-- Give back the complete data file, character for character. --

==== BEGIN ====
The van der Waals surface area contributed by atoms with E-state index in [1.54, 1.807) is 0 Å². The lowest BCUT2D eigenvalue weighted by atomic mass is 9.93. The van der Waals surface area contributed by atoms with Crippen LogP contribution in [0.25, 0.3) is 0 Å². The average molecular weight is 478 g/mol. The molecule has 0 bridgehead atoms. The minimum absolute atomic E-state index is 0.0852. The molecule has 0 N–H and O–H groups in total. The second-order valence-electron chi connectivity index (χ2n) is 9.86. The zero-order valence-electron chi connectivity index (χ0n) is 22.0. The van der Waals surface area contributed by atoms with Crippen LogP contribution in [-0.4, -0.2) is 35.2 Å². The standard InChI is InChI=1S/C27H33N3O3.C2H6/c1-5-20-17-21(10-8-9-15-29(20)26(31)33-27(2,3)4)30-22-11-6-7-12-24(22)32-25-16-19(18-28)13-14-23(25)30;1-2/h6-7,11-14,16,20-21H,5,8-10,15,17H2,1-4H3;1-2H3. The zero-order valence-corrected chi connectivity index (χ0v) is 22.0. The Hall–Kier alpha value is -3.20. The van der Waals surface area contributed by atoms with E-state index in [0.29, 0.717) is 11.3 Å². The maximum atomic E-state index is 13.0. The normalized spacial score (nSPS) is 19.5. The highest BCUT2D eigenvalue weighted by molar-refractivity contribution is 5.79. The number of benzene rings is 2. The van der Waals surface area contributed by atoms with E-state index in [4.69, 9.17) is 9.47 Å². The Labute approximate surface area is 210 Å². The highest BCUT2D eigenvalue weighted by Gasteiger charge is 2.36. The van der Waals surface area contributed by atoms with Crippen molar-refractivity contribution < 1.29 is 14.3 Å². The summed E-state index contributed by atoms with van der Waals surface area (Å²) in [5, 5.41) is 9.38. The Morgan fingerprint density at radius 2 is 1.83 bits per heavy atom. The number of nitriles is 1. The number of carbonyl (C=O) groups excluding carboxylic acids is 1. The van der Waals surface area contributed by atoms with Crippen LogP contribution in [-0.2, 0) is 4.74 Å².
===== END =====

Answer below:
The van der Waals surface area contributed by atoms with E-state index in [1.54, 1.807) is 0 Å². The lowest BCUT2D eigenvalue weighted by atomic mass is 9.93. The van der Waals surface area contributed by atoms with Crippen LogP contribution in [0.25, 0.3) is 0 Å². The average molecular weight is 478 g/mol. The molecule has 0 bridgehead atoms. The minimum absolute atomic E-state index is 0.0852. The molecule has 0 N–H and O–H groups in total. The second-order valence-electron chi connectivity index (χ2n) is 9.86. The zero-order valence-electron chi connectivity index (χ0n) is 22.0. The van der Waals surface area contributed by atoms with Crippen LogP contribution in [-0.4, -0.2) is 35.2 Å². The standard InChI is InChI=1S/C27H33N3O3.C2H6/c1-5-20-17-21(10-8-9-15-29(20)26(31)33-27(2,3)4)30-22-11-6-7-12-24(22)32-25-16-19(18-28)13-14-23(25)30;1-2/h6-7,11-14,16,20-21H,5,8-10,15,17H2,1-4H3;1-2H3. The zero-order valence-corrected chi connectivity index (χ0v) is 22.0. The Hall–Kier alpha value is -3.20. The van der Waals surface area contributed by atoms with E-state index in [0.29, 0.717) is 11.3 Å². The maximum atomic E-state index is 13.0. The normalized spacial score (nSPS) is 19.5. The highest BCUT2D eigenvalue weighted by molar-refractivity contribution is 5.79. The number of benzene rings is 2. The van der Waals surface area contributed by atoms with E-state index in [4.69, 9.17) is 9.47 Å². The Labute approximate surface area is 210 Å². The highest BCUT2D eigenvalue weighted by Gasteiger charge is 2.36. The van der Waals surface area contributed by atoms with Crippen molar-refractivity contribution < 1.29 is 14.3 Å². The summed E-state index contributed by atoms with van der Waals surface area (Å²) in [5, 5.41) is 9.38. The Morgan fingerprint density at radius 2 is 1.83 bits per heavy atom. The number of nitriles is 1. The number of carbonyl (C=O) groups excluding carboxylic acids is 1. The van der Waals surface area contributed by atoms with Crippen LogP contribution in [-0.2, 0) is 4.74 Å².